Thursday, October 07, 2004

1.5's Executor

Put JDK 1.5's Executor to Work for You "The new java.util.concurrent package that is part of JDK 1.5 (Tiger) contains a host of concurrency utilities that are designed to make developing concurrent applications easier. The package provides the Executor framework, which is a collection of classes for managing asynchronous task execution. One way to execute a task asynchronously is to simply fire off a new thread:

new Thread(aRunnable).start();

While this approach is convenient, it has a number of serious drawbacks. Thread creation on some platforms is relatively expensive, and starting a new thread for each task could limit throughput. Even if thread creation were free, in a server application, or any application that will likely be executing many asynchronous tasks, there is no way to bind the number of threads created. This situation can cause the application to crash with OutOfMemoryException, or perform poorly because of resource exhaustion. A stable server application needs a policy to govern how many requests it can be processing at once. A thread pool is an ideal way to manage the number of tasks executing concurrently.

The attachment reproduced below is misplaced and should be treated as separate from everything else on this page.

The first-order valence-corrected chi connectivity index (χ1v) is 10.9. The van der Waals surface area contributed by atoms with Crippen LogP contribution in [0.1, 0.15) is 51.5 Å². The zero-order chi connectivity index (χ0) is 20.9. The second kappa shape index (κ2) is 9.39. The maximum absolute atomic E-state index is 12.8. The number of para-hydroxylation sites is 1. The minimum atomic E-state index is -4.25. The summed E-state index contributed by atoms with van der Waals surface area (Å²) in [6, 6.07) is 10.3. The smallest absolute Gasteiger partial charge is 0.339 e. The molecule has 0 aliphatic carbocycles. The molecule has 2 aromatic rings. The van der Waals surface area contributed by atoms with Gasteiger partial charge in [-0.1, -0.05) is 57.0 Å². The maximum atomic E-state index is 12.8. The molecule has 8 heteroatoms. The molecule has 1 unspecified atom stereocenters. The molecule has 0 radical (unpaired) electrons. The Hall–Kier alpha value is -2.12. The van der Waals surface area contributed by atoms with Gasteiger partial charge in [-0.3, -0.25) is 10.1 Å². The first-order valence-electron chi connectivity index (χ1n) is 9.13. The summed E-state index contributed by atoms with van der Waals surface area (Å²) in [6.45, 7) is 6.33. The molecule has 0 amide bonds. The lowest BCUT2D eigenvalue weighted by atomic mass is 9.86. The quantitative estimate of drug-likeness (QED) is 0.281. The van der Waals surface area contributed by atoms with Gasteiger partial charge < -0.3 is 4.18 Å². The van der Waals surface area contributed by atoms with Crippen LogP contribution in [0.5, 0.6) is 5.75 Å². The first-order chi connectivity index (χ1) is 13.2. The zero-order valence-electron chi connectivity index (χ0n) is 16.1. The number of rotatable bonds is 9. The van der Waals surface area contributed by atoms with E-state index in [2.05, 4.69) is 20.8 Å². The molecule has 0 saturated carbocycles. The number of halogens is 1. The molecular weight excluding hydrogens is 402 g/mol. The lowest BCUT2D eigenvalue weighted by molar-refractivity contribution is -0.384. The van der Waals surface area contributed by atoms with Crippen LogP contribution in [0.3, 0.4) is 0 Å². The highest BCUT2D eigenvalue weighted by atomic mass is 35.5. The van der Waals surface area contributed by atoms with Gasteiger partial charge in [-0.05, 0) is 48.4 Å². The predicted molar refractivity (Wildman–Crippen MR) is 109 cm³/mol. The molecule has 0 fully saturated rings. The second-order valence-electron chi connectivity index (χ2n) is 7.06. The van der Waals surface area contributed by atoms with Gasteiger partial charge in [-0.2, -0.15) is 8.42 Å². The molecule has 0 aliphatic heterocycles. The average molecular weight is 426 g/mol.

The Executor framework simplifies the management of asynchronous tasks and decouples task submission and management from task execution. The various implementations of Executor in java.util.concurrent can support thread-per-task execution, a single background thread for executing tasks, or thread pooling (and it would even be possible to write an Executor that executes the Runnable in another Java Virtual Machine). It can provide for execution policies such as before-execution and after-execution hooks, saturation policies, queuing policies, and so on."

There's a 1.4 backport of the concurrent library available. The CopyOnWriteArrayList and ConcurrentHashMap would be useful for JRDF. A more general article on the new 1.5 features is online as well.
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